Anecdotes of a Girl
By Jacqueline Maria Pierro
It is the dead of winter yet my bedroom window is wide open to a black sky devoid of stars and compassion. Frigid. I’ve removed the screen and pulled back the curtains allowing full entry should Peter Pan find my house and fly me away, enveloped in fairy dust to the Never Land. As I watched the dawn creep upon the dark, my tears fell cold upon my cheek: Peter wasn’t coming. I have only one visitor that night; another visit in which I had to stare with empty eyes at the room’s hideous skin—my posters of innocence were obnoxious now, the cotton candy paint I’d picked out in Home Depot was ugly now. I guess I was ugly. Well, not to him. But I wished I was ugly to him, or plain, or just his kid—the kid that you play softball with in the front yard and read Grimm’s Fairy Tales to at night and maybe build stuff with, like clubhouses or go-carts. I wasn’t that kind of kid though; I am the one who he visits at night, who he makes keep his secrets and then they turn into my secrets.
As my reality becomes unlivable I start to read an endless amount of books. When Peter failed to find me I decide to read about Narnia. Soon I was crying silent tears and waiting for Aslan to roar in and let me bury my small face in his glorious fur. Then I read the Bible and prayed for Jesus, God, Mary, Joseph, any one of the Apostles to appear in a sort of diaphanous manner, speak in magnificent echoes and carry me away on a song to Heaven. Then I read Sybil and tried to convince my psyche to formulate new and stronger personalities to compensate for the frailty that I felt. I was shattered inside yet my skin stayed together holding it all in; I was both the captor and captive of the particles which bound me together. Stuck and lost within endless walls and secrets.
He brought me home presents in his briefcase. I ran down my long block on my skinny legs anticipating his arrival each day. Or I peered out the window and counted cars, trying to guess how many would pass before I would see him stroll down our street in his business suit. His briefcase always held some sort of treat: a cool pencil, stickers that smelled when you scratched your nail across them, a small set of magic tricks. One evening when I was twelve he came in my room after work and opened his briefcase to give me my treat. It was some sort of lacy red panty and bra set. He said I could wear it for him if I felt comfortable enough, like maybe when my mom wasn’t around or something. I took it and crumpled it into my drawer as far back as it would go and sometimes when I caught a glimpse of it I would feel sick, like I was going to pass out or like I couldn’t really breathe too well. I think I just hated that thing. On a Tuesday when no one was home I took it out of my drawer and tried it on and looked in the mirror. And then I felt like I hated myself.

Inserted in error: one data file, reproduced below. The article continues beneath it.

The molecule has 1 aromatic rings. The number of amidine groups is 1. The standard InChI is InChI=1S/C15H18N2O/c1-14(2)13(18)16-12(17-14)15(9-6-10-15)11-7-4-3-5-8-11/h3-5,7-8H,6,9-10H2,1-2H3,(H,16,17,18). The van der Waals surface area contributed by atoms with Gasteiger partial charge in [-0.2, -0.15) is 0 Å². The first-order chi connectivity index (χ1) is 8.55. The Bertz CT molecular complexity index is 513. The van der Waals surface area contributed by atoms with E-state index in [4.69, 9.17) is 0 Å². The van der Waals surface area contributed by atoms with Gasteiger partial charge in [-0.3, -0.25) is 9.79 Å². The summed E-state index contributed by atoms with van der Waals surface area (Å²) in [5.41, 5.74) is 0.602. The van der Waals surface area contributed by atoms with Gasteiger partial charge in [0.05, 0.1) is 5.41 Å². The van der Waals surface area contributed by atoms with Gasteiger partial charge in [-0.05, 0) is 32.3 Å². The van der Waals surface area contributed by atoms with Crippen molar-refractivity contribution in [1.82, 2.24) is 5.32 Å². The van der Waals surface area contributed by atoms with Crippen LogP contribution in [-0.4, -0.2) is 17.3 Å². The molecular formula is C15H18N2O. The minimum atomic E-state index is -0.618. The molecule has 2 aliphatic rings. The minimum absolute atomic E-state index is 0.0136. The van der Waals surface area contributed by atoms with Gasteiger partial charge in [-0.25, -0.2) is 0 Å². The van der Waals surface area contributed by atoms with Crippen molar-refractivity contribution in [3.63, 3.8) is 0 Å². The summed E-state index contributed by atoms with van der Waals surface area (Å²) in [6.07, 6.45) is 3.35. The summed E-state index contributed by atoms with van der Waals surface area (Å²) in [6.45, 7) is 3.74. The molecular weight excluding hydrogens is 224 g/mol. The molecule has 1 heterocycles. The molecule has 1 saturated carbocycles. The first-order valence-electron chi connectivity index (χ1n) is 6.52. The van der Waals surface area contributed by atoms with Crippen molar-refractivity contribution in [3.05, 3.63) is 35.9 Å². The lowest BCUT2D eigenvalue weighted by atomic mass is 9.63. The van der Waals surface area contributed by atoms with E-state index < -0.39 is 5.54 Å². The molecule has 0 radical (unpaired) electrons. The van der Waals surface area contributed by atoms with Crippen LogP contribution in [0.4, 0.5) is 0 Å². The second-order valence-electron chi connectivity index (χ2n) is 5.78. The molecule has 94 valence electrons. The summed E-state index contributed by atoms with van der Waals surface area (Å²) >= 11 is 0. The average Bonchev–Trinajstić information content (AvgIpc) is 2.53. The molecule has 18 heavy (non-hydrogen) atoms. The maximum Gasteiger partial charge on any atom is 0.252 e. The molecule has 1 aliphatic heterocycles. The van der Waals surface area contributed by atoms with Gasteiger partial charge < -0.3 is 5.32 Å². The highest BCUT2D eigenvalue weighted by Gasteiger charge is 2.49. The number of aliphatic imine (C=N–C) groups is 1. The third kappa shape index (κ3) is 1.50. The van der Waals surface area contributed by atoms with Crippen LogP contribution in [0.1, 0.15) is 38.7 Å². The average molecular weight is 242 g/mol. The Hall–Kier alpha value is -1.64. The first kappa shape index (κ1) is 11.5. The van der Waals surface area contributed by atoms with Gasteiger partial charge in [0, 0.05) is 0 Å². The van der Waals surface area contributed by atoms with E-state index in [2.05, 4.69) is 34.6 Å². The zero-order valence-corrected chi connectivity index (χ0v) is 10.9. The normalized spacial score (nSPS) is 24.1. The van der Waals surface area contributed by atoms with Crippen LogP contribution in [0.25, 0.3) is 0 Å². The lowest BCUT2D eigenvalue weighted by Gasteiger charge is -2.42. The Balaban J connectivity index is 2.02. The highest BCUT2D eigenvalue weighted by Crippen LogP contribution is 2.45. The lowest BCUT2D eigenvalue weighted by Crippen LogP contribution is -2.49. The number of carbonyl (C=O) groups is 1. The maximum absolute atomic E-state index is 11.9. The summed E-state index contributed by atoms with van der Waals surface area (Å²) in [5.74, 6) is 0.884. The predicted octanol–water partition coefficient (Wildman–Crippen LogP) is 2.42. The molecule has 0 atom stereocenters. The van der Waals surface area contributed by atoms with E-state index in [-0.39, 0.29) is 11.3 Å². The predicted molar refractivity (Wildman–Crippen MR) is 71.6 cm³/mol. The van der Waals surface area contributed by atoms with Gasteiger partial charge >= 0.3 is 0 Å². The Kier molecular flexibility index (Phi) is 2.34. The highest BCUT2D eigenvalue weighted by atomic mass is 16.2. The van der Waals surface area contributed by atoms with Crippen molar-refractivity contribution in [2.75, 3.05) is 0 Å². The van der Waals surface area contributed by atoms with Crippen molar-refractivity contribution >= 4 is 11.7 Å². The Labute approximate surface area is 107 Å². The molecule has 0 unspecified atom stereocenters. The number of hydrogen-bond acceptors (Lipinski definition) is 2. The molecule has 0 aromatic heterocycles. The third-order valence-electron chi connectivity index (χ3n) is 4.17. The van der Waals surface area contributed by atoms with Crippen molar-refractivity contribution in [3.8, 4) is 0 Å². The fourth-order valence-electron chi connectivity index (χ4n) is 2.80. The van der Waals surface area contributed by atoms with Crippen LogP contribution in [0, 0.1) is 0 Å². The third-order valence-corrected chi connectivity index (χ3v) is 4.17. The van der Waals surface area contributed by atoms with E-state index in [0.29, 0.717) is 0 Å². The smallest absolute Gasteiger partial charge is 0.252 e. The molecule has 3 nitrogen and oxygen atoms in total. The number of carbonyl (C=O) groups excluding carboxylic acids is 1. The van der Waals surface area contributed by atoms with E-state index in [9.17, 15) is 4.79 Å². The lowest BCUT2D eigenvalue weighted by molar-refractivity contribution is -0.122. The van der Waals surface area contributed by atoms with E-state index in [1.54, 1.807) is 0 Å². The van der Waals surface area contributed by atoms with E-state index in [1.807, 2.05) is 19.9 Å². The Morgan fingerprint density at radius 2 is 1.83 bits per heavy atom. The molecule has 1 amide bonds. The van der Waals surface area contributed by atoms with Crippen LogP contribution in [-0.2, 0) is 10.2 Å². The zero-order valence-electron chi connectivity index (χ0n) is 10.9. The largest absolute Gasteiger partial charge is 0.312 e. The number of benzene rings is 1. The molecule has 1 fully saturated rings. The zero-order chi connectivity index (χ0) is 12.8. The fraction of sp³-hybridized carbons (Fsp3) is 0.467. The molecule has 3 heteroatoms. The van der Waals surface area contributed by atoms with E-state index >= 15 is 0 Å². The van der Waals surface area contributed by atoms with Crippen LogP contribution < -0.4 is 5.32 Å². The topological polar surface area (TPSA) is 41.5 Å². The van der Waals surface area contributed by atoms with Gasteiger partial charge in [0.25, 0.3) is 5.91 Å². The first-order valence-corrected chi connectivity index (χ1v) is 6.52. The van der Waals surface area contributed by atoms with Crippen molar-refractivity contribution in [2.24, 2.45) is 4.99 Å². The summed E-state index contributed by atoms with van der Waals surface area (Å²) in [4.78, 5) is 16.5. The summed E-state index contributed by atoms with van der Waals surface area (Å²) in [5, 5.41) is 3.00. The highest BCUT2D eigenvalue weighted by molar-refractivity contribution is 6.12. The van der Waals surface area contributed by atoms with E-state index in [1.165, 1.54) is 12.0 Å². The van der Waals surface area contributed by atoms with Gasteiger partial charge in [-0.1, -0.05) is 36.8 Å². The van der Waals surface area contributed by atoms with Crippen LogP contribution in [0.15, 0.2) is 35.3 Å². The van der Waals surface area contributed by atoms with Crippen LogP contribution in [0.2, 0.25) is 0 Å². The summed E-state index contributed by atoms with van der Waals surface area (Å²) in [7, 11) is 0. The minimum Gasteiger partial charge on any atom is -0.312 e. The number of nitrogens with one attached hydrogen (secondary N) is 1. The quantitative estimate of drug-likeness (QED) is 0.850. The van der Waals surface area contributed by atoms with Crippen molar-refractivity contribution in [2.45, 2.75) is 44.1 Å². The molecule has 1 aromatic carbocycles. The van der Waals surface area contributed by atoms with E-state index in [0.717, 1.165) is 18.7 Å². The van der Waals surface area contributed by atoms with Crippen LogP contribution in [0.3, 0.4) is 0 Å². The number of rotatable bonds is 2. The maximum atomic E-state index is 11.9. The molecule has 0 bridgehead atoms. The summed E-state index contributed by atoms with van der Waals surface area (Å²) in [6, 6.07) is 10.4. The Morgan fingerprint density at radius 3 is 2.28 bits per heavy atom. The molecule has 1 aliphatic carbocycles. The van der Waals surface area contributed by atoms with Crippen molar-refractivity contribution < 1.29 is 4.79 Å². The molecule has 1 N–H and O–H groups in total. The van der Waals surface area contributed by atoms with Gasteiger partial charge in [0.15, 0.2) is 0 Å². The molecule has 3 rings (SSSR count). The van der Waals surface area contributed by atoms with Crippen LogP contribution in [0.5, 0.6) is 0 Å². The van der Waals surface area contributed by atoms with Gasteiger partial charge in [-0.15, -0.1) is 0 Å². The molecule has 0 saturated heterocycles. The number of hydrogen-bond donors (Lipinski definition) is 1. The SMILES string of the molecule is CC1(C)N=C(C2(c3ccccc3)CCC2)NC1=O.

As I walked home from school that day when I was 12 I felt this overwhelming urge to just be normal. And then I saw him standing at the end of our driveway with this smile on his face saying he was happy to see me. I wasn’t happy and I told him that I wanted to be normal and that I wanted him to just stop. To just leave me alone and to love me, but in some other way that doesn’t make me feel bad. He nodded his head slowly and said that he understood and he was sorry, he would never do things to me again, but that of course our relationship would change and he couldn’t be that nice to me anymore. He said he would have to treat me like shit because I obviously didn’t love him and that I better not say anything to my mother.. So I told him that he could treat me like shit then. I walked inside and that began the next few years of him not being nice to me. I guess I was just a disappointment so it was easier to call me names or hit me when he was angry.